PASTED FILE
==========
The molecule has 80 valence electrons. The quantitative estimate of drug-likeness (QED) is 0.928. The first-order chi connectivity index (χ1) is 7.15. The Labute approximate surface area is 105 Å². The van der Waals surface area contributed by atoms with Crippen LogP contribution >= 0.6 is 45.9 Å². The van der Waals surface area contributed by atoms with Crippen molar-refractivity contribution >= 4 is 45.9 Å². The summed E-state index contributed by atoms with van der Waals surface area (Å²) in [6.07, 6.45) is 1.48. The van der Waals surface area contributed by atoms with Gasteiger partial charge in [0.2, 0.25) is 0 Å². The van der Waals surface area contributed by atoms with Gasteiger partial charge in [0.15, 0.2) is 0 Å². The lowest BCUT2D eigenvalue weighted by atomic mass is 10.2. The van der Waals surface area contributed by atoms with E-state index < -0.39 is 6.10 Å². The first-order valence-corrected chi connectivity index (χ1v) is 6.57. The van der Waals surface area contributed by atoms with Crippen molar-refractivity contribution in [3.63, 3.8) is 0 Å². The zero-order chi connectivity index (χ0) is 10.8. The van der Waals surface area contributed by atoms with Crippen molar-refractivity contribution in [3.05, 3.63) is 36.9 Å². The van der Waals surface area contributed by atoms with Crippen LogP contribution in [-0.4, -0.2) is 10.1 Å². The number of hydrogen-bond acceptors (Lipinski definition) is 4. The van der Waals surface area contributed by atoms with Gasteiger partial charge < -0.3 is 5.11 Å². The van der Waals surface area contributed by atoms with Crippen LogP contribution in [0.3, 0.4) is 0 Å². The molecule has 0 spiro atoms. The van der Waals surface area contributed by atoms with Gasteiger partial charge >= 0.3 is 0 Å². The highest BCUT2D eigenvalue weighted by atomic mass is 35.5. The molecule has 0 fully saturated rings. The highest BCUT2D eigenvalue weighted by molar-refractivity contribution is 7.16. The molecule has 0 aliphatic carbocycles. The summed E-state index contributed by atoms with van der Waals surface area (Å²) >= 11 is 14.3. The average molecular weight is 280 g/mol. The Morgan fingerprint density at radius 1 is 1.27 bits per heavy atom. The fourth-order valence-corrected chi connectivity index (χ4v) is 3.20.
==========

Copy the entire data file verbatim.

The molecule has 80 valence electrons. The quantitative estimate of drug-likeness (QED) is 0.928. The first-order chi connectivity index (χ1) is 7.15. The Labute approximate surface area is 105 Å². The van der Waals surface area contributed by atoms with Crippen LogP contribution >= 0.6 is 45.9 Å². The van der Waals surface area contributed by atoms with Crippen molar-refractivity contribution >= 4 is 45.9 Å². The summed E-state index contributed by atoms with van der Waals surface area (Å²) in [6.07, 6.45) is 1.48. The van der Waals surface area contributed by atoms with Gasteiger partial charge in [0.2, 0.25) is 0 Å². The van der Waals surface area contributed by atoms with Gasteiger partial charge in [0.15, 0.2) is 0 Å². The lowest BCUT2D eigenvalue weighted by atomic mass is 10.2. The van der Waals surface area contributed by atoms with E-state index < -0.39 is 6.10 Å². The first-order valence-corrected chi connectivity index (χ1v) is 6.57. The van der Waals surface area contributed by atoms with Crippen molar-refractivity contribution in [3.63, 3.8) is 0 Å². The zero-order chi connectivity index (χ0) is 10.8. The van der Waals surface area contributed by atoms with Crippen molar-refractivity contribution in [3.05, 3.63) is 36.9 Å². The van der Waals surface area contributed by atoms with Crippen LogP contribution in [-0.4, -0.2) is 10.1 Å². The number of hydrogen-bond acceptors (Lipinski definition) is 4. The van der Waals surface area contributed by atoms with Gasteiger partial charge < -0.3 is 5.11 Å². The van der Waals surface area contributed by atoms with Crippen LogP contribution in [0.3, 0.4) is 0 Å². The molecule has 0 spiro atoms. The van der Waals surface area contributed by atoms with Gasteiger partial charge >= 0.3 is 0 Å². The highest BCUT2D eigenvalue weighted by atomic mass is 35.5. The molecule has 0 fully saturated rings. The highest BCUT2D eigenvalue weighted by molar-refractivity contribution is 7.16. The molecule has 0 aliphatic carbocycles. The summed E-state index contributed by atoms with van der Waals surface area (Å²) >= 11 is 14.3. The average molecular weight is 280 g/mol. The Morgan fingerprint density at radius 1 is 1.27 bits per heavy atom. The fourth-order valence-corrected chi connectivity index (χ4v) is 3.20.